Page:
Seb Coe: Life after 2012

Sebastian Coe talks to Jason Henderson about his new autobiography and life after 2012

Posted on January 9, 2013 by
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Seb Coe (Mark Shearman)

Sebastian Coe has come a long way since those mildly mischievous childhood days that saw him pinch apples from a market stall, skip RE lessons in order to go running and endure several lashes of the cane for general naughtiness at school in Sheffield.

Those are just some of the revelations in his new autobiography Running My Life and when I bring it up, he says: “All kids do that kind of thing at some stage, don’t they?”

They certainly do. Yet not many go on to not only star in an Olympics – as Coe did in 1980 and 1984 – but also later stage the greatest show on earth, as he did so magnificently in London last year.

Athletics Weekly caught up with him at the IAAF Gala in Barcelona in late November to chat everything from his autobiography to life after 2012.

“There are two things most gratifying to me,” Coe says as he reflects on the London 2012 Olympic and Paralympic Games. “Firstly when someone comes up and says their child has just joined an archery or gymnastics or athletics club because of what they watched on television or in a stadium. And secondly when they say what a lovely summer they had.

“And they were in essence the two objectives. What did we set out to do? To get more kids playing sport and to make the nation proud.”

And make the nation proud he certainly did. The Games are, of course, featured heavily in Coe’s new autobiography, but so to is his childhood, athletics career and political spell.

“I didn’t just want to write a book about the Olympics,” Coe explains. “Many years ago my dad had been pressing me to write it down and remember it and I sort of started it but it was in fits and starts and then I thought ‘I’m 56 and my athletics career is 20 something years behind me and my political front line is behind me and I’m not returning to that and I’ve just had the most extraordinary journey’.

“So really the book was in essence written by the time we got to the Games but I obviously wanted to leave some space for my own observations going through the extraordinary journey.”

As well as giving him the chance to reflect on said journey, Coe admits that a big part of the enjoyment of putting his autobiography together was the opportunity it gave him to further investigate his roots.

“When writing about my family background I found it really interesting talking to relatives who gave me a bit more of an understanding about where I came from.

“For example lots of interesting stuff came out about my grandmother, with her sailing off to New York as part of an Indian dance group. It was quite unusual in the 1920s for an English woman to marry an Indian man and then bring up my mother ‘til she was about 10-11 in India. What came out was the powerful nature of women in my family.”

Coe’s father comes across as a huge personality in the book, and despite all of Coe’s achievements, he admits his father held on to one disappointment.

“Track and field was what he did, but his main passion was cycling,” remembers Coe. “Toward the end of my athletics career a journalist asked him if he had any regrets and without even flinching he said he was disappointed his son never won the Tour de France!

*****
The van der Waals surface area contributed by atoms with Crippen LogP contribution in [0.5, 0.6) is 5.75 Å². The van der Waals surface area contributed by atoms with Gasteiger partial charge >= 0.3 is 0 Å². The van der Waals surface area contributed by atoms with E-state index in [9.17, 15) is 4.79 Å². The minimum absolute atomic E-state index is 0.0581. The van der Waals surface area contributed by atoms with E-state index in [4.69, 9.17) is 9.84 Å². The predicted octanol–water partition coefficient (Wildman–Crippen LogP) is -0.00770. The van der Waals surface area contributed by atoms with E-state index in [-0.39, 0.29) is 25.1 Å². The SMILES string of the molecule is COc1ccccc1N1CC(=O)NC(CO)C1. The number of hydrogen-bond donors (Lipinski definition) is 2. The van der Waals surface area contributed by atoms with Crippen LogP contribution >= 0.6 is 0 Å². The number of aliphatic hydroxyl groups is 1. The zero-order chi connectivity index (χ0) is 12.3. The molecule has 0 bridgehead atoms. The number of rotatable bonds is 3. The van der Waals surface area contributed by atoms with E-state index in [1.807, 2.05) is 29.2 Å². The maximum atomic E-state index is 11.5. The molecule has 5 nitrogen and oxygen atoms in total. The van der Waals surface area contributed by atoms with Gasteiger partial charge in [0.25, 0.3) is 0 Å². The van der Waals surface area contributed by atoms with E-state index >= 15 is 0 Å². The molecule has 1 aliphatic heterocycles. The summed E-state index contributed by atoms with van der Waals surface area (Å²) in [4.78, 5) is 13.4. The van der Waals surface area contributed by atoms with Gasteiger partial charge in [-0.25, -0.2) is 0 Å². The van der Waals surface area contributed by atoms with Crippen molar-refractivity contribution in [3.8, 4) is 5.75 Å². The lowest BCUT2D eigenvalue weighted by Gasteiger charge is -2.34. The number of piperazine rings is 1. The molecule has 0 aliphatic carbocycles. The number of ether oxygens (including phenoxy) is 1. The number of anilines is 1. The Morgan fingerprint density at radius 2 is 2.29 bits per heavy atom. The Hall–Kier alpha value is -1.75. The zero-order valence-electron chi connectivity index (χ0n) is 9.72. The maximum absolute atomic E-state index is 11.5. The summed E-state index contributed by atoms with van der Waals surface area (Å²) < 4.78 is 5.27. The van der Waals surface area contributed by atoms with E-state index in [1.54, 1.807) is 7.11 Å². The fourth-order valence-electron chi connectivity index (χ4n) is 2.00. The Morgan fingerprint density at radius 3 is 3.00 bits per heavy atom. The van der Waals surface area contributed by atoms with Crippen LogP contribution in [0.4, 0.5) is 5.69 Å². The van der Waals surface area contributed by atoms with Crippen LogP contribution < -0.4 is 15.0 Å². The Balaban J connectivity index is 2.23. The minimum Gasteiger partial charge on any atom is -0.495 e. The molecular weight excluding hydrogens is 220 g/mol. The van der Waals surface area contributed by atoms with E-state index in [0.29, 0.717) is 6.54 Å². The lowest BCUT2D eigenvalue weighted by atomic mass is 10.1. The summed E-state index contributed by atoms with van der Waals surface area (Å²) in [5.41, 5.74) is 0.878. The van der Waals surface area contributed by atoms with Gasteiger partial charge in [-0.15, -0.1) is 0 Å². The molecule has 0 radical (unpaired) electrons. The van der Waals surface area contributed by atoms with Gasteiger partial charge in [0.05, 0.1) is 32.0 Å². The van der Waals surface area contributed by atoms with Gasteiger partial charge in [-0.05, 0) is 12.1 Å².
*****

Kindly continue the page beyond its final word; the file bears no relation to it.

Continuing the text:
“In fact, the only sporting event he would plan his whole year around was the Tour de France. And if it was on and he couldn’t watch it, he would not come to the track with me.”

From his father’s regrets, to his own – if Coe were able to go back in time, would he make any changes to his training or preparation for races?

“No, I don’t think so. I suffered injuries like everyone else but they were never chronic or career-threatening.

“I had great people around me like my father, David Martin and George Gandy. People used to be surprised when I told them that two or three nights per week we weren’t pounding the pavements or burning Tartan but we were lifting weights or doing plyometrics in the gym. I was very lucky in that I always worked with people who were never afraid to challenge the orthodox and always wanted to look around the corner.”

So how about life after 2012? How optimistic is Coe when it comes to Britain winning athletics medals in the next few years?

“I’m optimistic because I don’t need to talk about Mo, Jess, Greg and Christine. I’m optimistic because I see what’s going on at European and world youth and junior events,” he explains. “I’ve been to the last few European youth and world youth and junior championships and we have a really good team coming.

“I always said to Charles (van Commenee) the team would perform well in London but that it would probably be marginally undercooked and that there are some really exciting years ahead – men and women and events in which we have not historically performed well in, such as the hammer with Sophie Hitchon.

“We have a much broader base than we have ever had before.”

» This is an extract from an exclusive six-page interview with Seb Coe from the January 3 issue of Athletics Weekly, which is available here

One Response to “Seb Coe: Life after 2012”

  1. mike fedele says:

    A good book..doesn't get into what he was thinking but rather his observations on the events and people around him. Most athletic fans will be interested in that part of the book and his races with Ovett and Cram..Mr. Coe does a nice job at explaining the dynamics between all the great runners of that time (esp. Mr. Ovett) and the how the press created a popular but somewhat wrong image of their relationship. His Dad comes out much different than the "right wing" puppet master the media portrayed him as.

    The time as a MP was a little dry but his ancedotes in sports politics were his observation of VP Biden's behavior.. well written..good read.

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